extravagant period of spectacular drama, whichgave to the stage such memorable pictures as "Du, Barry"with Mrs. Carter, and "The Darling of theGods," with Blanche Bates. In such pieces heliterally threw away the possibilities of profit, inorder to gratify his decorative sense. Out of thattime came two distinctive pieces—one, theexquisitely poignant "Madame Butterfly" and theother, "The Girl of the Golden West"— both givinginspiration to the composer, Puccini, whodiscovered that a Belasco play was better suitedfor the purposes of colourful Italian opera than anyother American dramas he examined.Counting his western vicissitudes as one period,and the early New York days as a second, onemight say that in the third period David Belascoexhibited those excellences and limitations whichwere thereafter to mark him and shape all hiswork. There is an Oriental love of colour and effectin all he does; but there is no monotony about it."The Darling of the Gods" was different from "TheGirl of the Golden West," and both were distinctfrom "The Rose of the Rancho." It is this scenicdecorativeness which has enriched many a slimpiece, accepted by him for presentation, and sucha play has always been given that care andattention which has turned it eventually into aBelasco "offering." None of his collaborators willgainsay this genius of his. John Luther Long'snovel was unerringly dramatized; Richard WaltonTully, when he left the Belasco fold, imitated theBelasco manner, in "The Bird of Paradise" and"Omar, the Tentmaker." And that same ability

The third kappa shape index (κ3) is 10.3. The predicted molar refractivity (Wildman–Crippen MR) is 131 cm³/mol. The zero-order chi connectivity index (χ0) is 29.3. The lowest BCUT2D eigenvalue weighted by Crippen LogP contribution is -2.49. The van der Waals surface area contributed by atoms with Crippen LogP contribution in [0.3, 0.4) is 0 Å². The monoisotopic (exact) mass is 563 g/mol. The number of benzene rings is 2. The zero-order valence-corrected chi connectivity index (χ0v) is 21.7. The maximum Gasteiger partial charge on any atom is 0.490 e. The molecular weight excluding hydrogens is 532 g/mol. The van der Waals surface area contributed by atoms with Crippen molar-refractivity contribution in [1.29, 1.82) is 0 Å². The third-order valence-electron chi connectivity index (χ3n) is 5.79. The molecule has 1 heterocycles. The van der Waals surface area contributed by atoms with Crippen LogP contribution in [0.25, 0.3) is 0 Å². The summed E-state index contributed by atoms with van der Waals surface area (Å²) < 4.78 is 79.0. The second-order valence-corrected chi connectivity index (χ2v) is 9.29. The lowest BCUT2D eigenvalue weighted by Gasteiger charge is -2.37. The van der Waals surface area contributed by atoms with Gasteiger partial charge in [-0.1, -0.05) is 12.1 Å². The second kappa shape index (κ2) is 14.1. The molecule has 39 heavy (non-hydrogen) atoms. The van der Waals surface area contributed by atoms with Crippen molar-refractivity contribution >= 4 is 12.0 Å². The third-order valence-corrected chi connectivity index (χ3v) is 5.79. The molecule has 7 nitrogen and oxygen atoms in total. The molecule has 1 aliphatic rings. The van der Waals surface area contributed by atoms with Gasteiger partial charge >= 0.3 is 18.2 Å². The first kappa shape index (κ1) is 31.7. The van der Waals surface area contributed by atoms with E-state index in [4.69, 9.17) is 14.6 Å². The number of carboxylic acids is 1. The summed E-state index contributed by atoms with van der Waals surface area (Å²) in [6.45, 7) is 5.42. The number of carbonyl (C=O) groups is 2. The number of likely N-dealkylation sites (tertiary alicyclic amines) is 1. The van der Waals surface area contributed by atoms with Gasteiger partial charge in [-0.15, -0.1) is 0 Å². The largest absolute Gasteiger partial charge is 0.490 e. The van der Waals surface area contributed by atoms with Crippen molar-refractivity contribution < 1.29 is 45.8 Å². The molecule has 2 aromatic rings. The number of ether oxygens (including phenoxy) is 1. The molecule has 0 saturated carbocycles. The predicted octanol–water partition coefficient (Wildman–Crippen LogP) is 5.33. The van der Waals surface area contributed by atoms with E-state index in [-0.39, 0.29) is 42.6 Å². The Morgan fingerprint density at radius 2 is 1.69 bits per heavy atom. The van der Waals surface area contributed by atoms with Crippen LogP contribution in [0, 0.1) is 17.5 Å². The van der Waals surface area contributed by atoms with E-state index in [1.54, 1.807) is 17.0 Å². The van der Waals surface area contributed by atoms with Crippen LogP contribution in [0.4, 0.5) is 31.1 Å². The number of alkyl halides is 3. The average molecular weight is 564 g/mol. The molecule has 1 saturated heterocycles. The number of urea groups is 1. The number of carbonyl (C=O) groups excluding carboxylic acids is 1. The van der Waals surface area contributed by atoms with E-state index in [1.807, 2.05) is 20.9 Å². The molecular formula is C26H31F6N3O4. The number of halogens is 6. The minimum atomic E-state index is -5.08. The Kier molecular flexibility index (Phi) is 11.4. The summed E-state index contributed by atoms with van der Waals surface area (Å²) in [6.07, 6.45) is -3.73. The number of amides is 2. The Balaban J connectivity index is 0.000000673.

Belasco possesses to dissect the heart of aromantic piece was carried by him into war drama,and into parlour comedies, and plays of businesscondition. I doubt whether "The Auctioneer" wouldread well, or, for the matter of that, "The MusicMaster;" Charles Klein has written more coherentdialogue than is to be found in these early pieces.But they are vivid in mind because of Belasco'smanagement, and because he saw them fitted tothe unique figure of David Warfield.But a Belasco success is furthered by thetremendous public curiosity that follows him in allhe does. There is a wizardry about him whichfascinates, and makes excellent reading in thepress. Long before I saw the three-winged screenupon which it is his custom to sort out and pin uphis random notes for a play, it was featured in thepress. So were pictures of his "collection," in roomsadjoining his studio—especially his Napoleonictreasures which are a by-product of his Du Barrydays. No man of the theatre is more constantly onthe job than he. It is said that old John Dee, thefamous astrologer whom Queen Elizabeth so oftenconsulted, produced plays when he was a studentat Cambridge University, with stage effects whichonly one gifted in the secrets of magic could haveconsummated. Belasco paints with an electricswitchboard, until the emotion of his play isunmistakably impressed upon the eye. At amoment's notice he will root out his prosceniumarch, and build a "frame" which obliterates thefootlights; at another time he will build an "apron" tohis stage, not for its historical significance, but